|Mission duration||3 days, 22 hours, 19 minutes, 30 seconds|
|Callsign||Юпитер (Yupiter - "Jupiter")|
|Start of mission|
|Launch date||June 5, 1980, 14:19:30UTC|
|Launch site||Baikonur 1/5|
|End of mission|
|Landing date||Did not recognize date. Try slightly modifying the date in the first parameter. UTC|
|Landing site||200 kilometres (120 mi) SE of Dzhezkazgan|
|Perigee||202 kilometres (126 mi)|
|Apogee||249 kilometres (155 mi)|
|Docking with Salyut 6|
Soyuz T-2 (Russian: Союз T-2, Union T-2) was a 1980 Soviet manned space flight to the Salyut 6 space station. It was the 12th mission to and 10th successful docking at the orbiting facility. The Soyuz T-2 crew were the second to visit the long-duration Soyuz 35 resident crew.
- Backup crew 1.1
- Mission highlights 2
- References 3
When the visiting Soyuz 36 Intercosmos crew departed Salyut 6 on 3 June 1980 and the remaining resident crew almost immediately redocked the Soyuz craft left behind, observers speculated the secretive Soviets were possibly planning a second Intercosmos mission. The failure of Soyuz 33 the year before had forced the Soviets to juggle their launch schedule.
A launch indeed was soon in the offing, but not the predicted mission. Soyuz T-2 was launched 5 June with Yury Malyshev and Vladimir Aksyonov on what turned out to be the first manned mission of the new Soyuz T variant. The craft had new engine systems and could launch three cosmonauts. Additionally, the Soyuz was equipped with a new Argon computer which controlled docking and reentry procedures.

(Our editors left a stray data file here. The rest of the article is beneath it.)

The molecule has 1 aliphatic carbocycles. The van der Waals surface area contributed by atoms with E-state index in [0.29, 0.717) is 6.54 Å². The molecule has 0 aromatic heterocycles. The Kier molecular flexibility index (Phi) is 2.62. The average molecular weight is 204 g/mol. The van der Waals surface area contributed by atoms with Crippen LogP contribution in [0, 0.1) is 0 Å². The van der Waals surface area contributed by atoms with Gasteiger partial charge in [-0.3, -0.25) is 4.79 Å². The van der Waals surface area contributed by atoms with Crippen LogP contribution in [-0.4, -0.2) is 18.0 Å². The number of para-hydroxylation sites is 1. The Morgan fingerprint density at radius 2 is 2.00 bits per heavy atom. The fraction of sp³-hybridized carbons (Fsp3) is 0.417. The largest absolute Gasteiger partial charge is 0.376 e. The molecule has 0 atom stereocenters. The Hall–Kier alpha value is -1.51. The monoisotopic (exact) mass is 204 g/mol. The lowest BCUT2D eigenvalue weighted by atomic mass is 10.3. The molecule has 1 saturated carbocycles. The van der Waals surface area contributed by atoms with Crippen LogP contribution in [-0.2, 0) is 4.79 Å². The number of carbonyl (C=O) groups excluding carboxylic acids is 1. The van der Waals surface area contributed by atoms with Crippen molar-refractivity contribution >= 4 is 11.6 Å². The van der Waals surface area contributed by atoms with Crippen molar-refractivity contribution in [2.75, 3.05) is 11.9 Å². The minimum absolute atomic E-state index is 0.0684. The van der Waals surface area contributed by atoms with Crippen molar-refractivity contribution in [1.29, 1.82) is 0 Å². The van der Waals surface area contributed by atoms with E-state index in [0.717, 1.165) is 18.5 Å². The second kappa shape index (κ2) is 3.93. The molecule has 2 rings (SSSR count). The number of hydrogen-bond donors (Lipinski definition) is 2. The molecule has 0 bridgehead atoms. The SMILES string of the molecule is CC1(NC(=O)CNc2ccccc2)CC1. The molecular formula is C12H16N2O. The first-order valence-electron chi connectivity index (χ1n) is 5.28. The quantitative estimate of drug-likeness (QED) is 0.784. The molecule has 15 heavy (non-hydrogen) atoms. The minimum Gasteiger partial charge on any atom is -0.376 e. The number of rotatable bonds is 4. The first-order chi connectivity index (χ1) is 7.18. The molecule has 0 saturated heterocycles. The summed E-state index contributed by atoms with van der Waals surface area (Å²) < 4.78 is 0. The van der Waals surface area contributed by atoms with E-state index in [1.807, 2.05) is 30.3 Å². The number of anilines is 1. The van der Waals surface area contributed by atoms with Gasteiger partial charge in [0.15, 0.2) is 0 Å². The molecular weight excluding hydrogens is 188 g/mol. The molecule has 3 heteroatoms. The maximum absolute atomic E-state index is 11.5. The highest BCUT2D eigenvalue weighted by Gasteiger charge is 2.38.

As the craft approached Salyut 6, solar cells, re-introduced to the Soyuz, were tested. The approach was completed automatically, while the final 180 metres were achieved manually on 6 June. The Argon docking computer had failed, leaving the craft perpendicular to the station. The computer failure was later explained as being caused by the crew and controllers failing to have practiced the particular approach the computer chose. The crew had therefore chose to dock manually to be safe; the computer would have successfully docked if allowed to, said the Soviets. However, failures during the automatic approach was a recurring problem in future Soyuz T missions.
During their short stay, Malyshev and Aksyonov seemed to have carried out a minimum of experiments, including participating in some medical tests and using the Salyut's MKF-6M camera. They undocked in the craft they arrived on only two days after first greeting the resident crew. As they left, the Salyut turned around and the Soyuz T-2 crew photographed and visually inspected the space station. The Soyuz then departed and landed about three hours later.
- Clark, Phillip (1988). The Soviet Manned Space Program. New York: Orion Books, a division of Crown Publishers, Inc. pp. 119–122.
- Newkirk, Dennis (1990). Almanac of Soviet Manned Space Flight. Houston, Texas: Gulf Publishing Company. pp. 212–214.